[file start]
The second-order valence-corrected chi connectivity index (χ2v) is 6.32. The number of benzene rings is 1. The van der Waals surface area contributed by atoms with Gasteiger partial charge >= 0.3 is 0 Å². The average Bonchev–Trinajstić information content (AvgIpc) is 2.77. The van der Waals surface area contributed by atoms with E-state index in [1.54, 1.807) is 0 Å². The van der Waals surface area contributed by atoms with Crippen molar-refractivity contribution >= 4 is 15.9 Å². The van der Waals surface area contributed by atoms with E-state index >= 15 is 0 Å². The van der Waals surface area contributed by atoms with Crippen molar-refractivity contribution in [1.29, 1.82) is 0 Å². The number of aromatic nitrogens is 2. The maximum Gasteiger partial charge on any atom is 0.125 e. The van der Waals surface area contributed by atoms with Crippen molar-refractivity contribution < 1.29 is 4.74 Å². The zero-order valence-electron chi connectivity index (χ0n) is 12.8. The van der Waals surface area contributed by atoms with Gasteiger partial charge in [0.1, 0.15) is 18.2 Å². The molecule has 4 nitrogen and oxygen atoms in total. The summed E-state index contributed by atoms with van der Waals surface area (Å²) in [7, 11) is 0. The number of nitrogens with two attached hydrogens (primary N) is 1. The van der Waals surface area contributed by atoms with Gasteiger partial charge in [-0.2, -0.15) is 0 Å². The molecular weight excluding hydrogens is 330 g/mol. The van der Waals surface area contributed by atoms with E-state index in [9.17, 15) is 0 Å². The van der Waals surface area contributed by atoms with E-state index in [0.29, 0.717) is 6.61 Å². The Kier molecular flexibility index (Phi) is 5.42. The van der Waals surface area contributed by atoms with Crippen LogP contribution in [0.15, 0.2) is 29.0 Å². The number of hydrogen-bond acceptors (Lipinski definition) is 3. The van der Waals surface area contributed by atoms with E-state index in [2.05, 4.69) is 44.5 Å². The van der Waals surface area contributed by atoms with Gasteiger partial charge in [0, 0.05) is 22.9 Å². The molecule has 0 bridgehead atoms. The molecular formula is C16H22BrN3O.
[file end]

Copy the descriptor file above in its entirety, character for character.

The second-order valence-corrected chi connectivity index (χ2v) is 6.32. The number of benzene rings is 1. The van der Waals surface area contributed by atoms with Gasteiger partial charge >= 0.3 is 0 Å². The average Bonchev–Trinajstić information content (AvgIpc) is 2.77. The van der Waals surface area contributed by atoms with E-state index in [1.54, 1.807) is 0 Å². The van der Waals surface area contributed by atoms with Crippen molar-refractivity contribution >= 4 is 15.9 Å². The van der Waals surface area contributed by atoms with E-state index >= 15 is 0 Å². The van der Waals surface area contributed by atoms with Crippen molar-refractivity contribution in [1.29, 1.82) is 0 Å². The number of aromatic nitrogens is 2. The maximum Gasteiger partial charge on any atom is 0.125 e. The van der Waals surface area contributed by atoms with Crippen molar-refractivity contribution < 1.29 is 4.74 Å². The zero-order valence-electron chi connectivity index (χ0n) is 12.8. The van der Waals surface area contributed by atoms with Gasteiger partial charge in [0.1, 0.15) is 18.2 Å². The molecule has 4 nitrogen and oxygen atoms in total. The summed E-state index contributed by atoms with van der Waals surface area (Å²) in [7, 11) is 0. The number of nitrogens with two attached hydrogens (primary N) is 1. The van der Waals surface area contributed by atoms with Gasteiger partial charge in [-0.2, -0.15) is 0 Å². The molecular weight excluding hydrogens is 330 g/mol. The van der Waals surface area contributed by atoms with E-state index in [9.17, 15) is 0 Å². The van der Waals surface area contributed by atoms with E-state index in [0.29, 0.717) is 6.61 Å². The Kier molecular flexibility index (Phi) is 5.42. The van der Waals surface area contributed by atoms with Crippen LogP contribution in [0.15, 0.2) is 29.0 Å². The number of hydrogen-bond acceptors (Lipinski definition) is 3. The van der Waals surface area contributed by atoms with E-state index in [2.05, 4.69) is 44.5 Å². The van der Waals surface area contributed by atoms with Gasteiger partial charge in [0, 0.05) is 22.9 Å². The molecule has 0 bridgehead atoms. The molecular formula is C16H22BrN3O.